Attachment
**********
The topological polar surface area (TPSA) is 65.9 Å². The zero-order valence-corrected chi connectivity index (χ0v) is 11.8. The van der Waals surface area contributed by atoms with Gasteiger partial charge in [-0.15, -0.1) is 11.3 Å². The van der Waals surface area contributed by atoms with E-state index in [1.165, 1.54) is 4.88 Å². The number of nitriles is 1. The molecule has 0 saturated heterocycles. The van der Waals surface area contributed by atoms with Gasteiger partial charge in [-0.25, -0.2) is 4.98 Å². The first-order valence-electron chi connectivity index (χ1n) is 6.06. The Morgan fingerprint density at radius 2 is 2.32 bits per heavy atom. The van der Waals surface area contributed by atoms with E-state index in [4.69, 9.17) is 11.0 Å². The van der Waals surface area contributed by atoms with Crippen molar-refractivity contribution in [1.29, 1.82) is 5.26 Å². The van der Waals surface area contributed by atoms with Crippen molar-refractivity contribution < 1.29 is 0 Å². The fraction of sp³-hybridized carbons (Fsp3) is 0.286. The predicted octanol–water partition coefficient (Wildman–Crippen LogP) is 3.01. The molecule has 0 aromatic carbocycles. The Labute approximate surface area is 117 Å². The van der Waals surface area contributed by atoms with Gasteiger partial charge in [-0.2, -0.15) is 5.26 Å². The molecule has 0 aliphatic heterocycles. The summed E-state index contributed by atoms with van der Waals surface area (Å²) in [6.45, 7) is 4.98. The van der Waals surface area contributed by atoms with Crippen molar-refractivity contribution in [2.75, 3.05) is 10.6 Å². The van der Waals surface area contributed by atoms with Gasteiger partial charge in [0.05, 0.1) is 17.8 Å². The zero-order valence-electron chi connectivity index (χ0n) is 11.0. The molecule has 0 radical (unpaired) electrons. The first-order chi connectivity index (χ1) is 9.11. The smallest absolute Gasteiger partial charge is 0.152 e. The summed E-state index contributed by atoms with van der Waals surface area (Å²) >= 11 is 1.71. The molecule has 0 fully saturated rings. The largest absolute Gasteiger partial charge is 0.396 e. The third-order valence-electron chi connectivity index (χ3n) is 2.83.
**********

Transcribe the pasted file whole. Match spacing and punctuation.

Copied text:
The topological polar surface area (TPSA) is 65.9 Å². The zero-order valence-corrected chi connectivity index (χ0v) is 11.8. The van der Waals surface area contributed by atoms with Gasteiger partial charge in [-0.15, -0.1) is 11.3 Å². The van der Waals surface area contributed by atoms with E-state index in [1.165, 1.54) is 4.88 Å². The number of nitriles is 1. The molecule has 0 saturated heterocycles. The van der Waals surface area contributed by atoms with Gasteiger partial charge in [-0.25, -0.2) is 4.98 Å². The first-order valence-electron chi connectivity index (χ1n) is 6.06. The Morgan fingerprint density at radius 2 is 2.32 bits per heavy atom. The van der Waals surface area contributed by atoms with E-state index in [4.69, 9.17) is 11.0 Å². The van der Waals surface area contributed by atoms with Crippen molar-refractivity contribution in [1.29, 1.82) is 5.26 Å². The van der Waals surface area contributed by atoms with Crippen molar-refractivity contribution < 1.29 is 0 Å². The fraction of sp³-hybridized carbons (Fsp3) is 0.286. The predicted octanol–water partition coefficient (Wildman–Crippen LogP) is 3.01. The molecule has 0 aromatic carbocycles. The Labute approximate surface area is 117 Å². The van der Waals surface area contributed by atoms with Gasteiger partial charge in [-0.2, -0.15) is 5.26 Å². The molecule has 0 aliphatic heterocycles. The summed E-state index contributed by atoms with van der Waals surface area (Å²) in [6.45, 7) is 4.98. The van der Waals surface area contributed by atoms with Crippen molar-refractivity contribution in [2.75, 3.05) is 10.6 Å². The van der Waals surface area contributed by atoms with Gasteiger partial charge in [0.05, 0.1) is 17.8 Å². The zero-order valence-electron chi connectivity index (χ0n) is 11.0. The molecule has 0 radical (unpaired) electrons. The first-order chi connectivity index (χ1) is 9.11. The smallest absolute Gasteiger partial charge is 0.152 e. The summed E-state index contributed by atoms with van der Waals surface area (Å²) >= 11 is 1.71. The molecule has 0 fully saturated rings. The largest absolute Gasteiger partial charge is 0.396 e. The third-order valence-electron chi connectivity index (χ3n) is 2.83.